Reading in Two Languages
My son is growing up in a bilingual household, but he’s already chosen his dominant language – English. This doesn’t surprise me, given that the community surrounding him speaks English. Therefore, I have to work harder to get him to engage in Spanish. It takes dedication, patience, and persistence on my part, but he already knows many Spanish words. If we’re reading a Spanish book and he sees a picture of a firetruck and says, “firetruck” (currently his favorite word), I simply repeat it in Spanish to reinforce the language. My goal is to develop his passion for reading, in both English and Spanish. To achieve this goal, we’ve started reading our son bilingual books.
Advantages of Bilingual Books
We actually have many bilingual books in our house, some of which are children’s books. One of my passions is bilingual education, so it’s important for my son to see that Mom prefers to read in one language and Dad prefers to read in another. I’ve discovered plenty of English-Spanish bilingual books that you can choose from to read to your child in both languages. The advantage of these books is that each parent can read the same book in their own language.
Our Current Favorite Bilingual Books
Spanish-English Picture Dictionary, by Catherine Bruzzone and Louise Millar
My son loves this book because of all the bright pictures. We often sit and look at the pictures while adding more words to his bilingual vocabulary.
The Three Billy Goats Gruff / Los Tres Chivitos, retold by Carol Ottolenghi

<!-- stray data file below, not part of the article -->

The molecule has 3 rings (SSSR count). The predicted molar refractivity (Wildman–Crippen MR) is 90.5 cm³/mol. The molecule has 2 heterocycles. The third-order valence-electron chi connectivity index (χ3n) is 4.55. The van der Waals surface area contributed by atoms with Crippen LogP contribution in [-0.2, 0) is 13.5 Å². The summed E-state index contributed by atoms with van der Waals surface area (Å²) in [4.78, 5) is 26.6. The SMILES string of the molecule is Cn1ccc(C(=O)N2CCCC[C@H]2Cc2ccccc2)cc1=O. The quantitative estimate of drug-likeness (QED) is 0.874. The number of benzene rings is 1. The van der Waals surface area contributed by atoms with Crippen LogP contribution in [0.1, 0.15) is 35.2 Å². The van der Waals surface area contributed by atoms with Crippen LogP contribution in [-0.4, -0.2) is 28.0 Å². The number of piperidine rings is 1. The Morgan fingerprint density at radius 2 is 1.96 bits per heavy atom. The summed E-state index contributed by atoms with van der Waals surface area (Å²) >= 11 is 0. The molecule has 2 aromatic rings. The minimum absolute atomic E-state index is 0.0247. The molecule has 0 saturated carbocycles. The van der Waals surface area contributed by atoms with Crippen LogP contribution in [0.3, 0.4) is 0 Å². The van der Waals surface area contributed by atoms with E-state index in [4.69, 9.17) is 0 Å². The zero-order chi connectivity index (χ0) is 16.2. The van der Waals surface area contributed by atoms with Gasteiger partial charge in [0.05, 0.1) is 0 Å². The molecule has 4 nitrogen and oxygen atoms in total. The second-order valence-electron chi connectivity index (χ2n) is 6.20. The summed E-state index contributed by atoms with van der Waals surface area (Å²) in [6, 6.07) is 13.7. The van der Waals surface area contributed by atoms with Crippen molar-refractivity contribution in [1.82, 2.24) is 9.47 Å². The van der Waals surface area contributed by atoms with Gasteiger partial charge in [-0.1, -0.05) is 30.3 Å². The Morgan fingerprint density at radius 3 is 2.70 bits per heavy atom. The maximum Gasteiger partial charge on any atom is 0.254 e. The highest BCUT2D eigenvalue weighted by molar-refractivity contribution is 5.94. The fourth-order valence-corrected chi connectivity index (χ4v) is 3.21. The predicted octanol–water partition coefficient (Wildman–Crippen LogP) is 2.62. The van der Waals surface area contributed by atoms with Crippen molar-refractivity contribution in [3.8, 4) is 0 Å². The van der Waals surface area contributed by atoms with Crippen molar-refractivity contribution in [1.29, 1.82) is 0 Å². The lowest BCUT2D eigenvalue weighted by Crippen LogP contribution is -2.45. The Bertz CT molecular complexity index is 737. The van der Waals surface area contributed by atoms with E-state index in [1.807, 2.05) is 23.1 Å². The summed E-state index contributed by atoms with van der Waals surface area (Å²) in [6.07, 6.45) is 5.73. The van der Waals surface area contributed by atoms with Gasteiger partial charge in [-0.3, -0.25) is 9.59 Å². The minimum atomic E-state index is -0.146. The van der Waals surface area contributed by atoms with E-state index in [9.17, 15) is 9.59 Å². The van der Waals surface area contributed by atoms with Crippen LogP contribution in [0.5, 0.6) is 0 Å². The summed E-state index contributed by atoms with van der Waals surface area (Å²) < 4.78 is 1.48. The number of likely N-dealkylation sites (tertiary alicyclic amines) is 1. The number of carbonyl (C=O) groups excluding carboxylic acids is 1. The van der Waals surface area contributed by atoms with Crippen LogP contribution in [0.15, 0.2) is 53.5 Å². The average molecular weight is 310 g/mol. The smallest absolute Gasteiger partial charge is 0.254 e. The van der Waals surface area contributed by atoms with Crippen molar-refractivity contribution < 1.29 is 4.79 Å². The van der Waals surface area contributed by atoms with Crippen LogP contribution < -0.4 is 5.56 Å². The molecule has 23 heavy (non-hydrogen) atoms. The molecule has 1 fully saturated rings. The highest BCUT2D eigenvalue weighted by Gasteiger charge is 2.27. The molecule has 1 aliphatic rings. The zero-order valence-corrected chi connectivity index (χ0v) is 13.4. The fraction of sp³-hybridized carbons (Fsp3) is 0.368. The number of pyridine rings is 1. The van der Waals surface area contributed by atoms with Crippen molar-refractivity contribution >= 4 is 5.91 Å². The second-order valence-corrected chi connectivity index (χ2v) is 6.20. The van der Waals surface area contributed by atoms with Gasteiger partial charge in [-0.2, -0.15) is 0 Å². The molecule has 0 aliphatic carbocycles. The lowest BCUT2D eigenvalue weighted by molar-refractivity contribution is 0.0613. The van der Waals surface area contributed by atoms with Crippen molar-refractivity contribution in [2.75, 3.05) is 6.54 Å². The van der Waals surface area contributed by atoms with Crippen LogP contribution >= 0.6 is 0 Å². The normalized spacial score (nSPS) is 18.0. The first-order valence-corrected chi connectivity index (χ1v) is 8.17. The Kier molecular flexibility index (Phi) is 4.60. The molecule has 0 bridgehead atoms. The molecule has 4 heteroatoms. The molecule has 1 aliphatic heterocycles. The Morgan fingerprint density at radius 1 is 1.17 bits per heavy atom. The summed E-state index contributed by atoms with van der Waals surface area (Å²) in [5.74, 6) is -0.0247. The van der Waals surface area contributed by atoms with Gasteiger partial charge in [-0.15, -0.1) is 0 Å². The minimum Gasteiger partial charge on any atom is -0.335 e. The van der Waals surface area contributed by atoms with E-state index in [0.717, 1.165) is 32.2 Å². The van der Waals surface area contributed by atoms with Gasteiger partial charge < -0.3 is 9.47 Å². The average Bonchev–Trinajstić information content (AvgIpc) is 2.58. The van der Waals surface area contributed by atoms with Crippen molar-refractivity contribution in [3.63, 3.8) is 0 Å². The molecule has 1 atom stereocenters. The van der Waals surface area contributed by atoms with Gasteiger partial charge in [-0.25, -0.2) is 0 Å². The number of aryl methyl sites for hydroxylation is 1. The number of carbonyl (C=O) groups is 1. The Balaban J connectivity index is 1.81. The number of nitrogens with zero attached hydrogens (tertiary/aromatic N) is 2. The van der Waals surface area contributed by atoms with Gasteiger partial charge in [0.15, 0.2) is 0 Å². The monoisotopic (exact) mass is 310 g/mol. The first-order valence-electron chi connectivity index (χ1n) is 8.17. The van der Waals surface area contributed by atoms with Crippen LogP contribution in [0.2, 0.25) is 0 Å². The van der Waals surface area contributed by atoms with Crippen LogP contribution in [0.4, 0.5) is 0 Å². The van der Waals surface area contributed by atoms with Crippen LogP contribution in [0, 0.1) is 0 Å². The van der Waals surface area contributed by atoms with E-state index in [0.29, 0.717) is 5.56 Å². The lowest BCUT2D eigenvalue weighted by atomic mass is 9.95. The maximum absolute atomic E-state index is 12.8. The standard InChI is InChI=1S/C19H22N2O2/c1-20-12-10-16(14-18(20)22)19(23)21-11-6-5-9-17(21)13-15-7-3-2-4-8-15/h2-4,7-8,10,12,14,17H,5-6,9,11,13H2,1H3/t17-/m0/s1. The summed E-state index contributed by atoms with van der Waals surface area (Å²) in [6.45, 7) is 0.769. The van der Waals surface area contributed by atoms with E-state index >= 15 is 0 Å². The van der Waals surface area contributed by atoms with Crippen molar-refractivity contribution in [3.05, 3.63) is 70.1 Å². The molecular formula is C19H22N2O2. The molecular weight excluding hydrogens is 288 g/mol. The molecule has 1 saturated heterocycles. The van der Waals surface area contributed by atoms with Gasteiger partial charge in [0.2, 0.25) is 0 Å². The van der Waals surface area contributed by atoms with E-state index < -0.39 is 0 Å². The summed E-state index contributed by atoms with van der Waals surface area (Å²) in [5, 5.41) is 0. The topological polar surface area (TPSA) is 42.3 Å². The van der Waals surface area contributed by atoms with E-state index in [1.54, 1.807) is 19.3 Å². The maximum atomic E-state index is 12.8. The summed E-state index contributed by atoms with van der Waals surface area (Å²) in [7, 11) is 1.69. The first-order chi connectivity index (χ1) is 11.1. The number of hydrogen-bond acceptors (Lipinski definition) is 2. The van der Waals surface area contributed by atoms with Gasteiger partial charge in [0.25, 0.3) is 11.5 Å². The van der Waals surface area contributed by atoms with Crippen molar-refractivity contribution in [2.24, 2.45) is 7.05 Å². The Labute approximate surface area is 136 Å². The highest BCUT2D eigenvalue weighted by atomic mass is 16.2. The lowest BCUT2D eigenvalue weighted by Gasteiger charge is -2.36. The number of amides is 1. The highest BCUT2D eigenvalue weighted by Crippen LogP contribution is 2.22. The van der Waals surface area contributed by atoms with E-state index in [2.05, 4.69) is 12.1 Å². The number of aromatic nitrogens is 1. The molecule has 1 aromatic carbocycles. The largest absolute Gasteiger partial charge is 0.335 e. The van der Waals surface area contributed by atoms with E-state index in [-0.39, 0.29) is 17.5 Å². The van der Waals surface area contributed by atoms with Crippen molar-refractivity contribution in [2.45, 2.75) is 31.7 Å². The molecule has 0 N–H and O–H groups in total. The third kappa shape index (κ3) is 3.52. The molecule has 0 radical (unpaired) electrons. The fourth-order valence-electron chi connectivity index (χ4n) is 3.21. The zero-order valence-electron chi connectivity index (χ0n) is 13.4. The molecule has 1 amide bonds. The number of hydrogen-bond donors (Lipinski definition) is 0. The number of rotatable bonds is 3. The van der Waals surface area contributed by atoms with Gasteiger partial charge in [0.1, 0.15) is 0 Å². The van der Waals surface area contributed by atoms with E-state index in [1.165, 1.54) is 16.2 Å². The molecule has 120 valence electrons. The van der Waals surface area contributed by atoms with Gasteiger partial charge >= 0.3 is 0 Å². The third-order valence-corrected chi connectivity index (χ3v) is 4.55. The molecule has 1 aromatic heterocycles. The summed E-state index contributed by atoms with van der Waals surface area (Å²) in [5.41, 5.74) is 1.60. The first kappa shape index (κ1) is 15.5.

This classic story is brightly illustrated and written in large, bilingual font for younger children.
Perro Grande…Perro Pequeño / Big Dog…Little Dog, by P.D. Eastman
This was one of my favorite literary characters as a child, and sharing these bilingual books with my son has been so much fun!
Are you my Mother? / ¿Eres tú mi mamá? by P.D. Eastman
We love this book because there are so many characters that the bird meets while on a quest to find his mom. To make it engaging, I make all the sounds of the animals and vehicles as the bird is trying to find his mom.
Building the Foundation
Regardless of which language(s) your child is learning, reading to him/her is fundamental. It’s the foundation for early language and literacy development, and reading books together is a great method to help your child expand their vocabulary. It’s also a fun way to introduce the traditions and customs of other cultures and explore the history of your family’s culture. Just remember to make reading fun and engaging, especially when attempting to read bilingual books.
As Dr. Seuss says, “The more that you read, the more you will know. The more that you learn, the more places you will go.”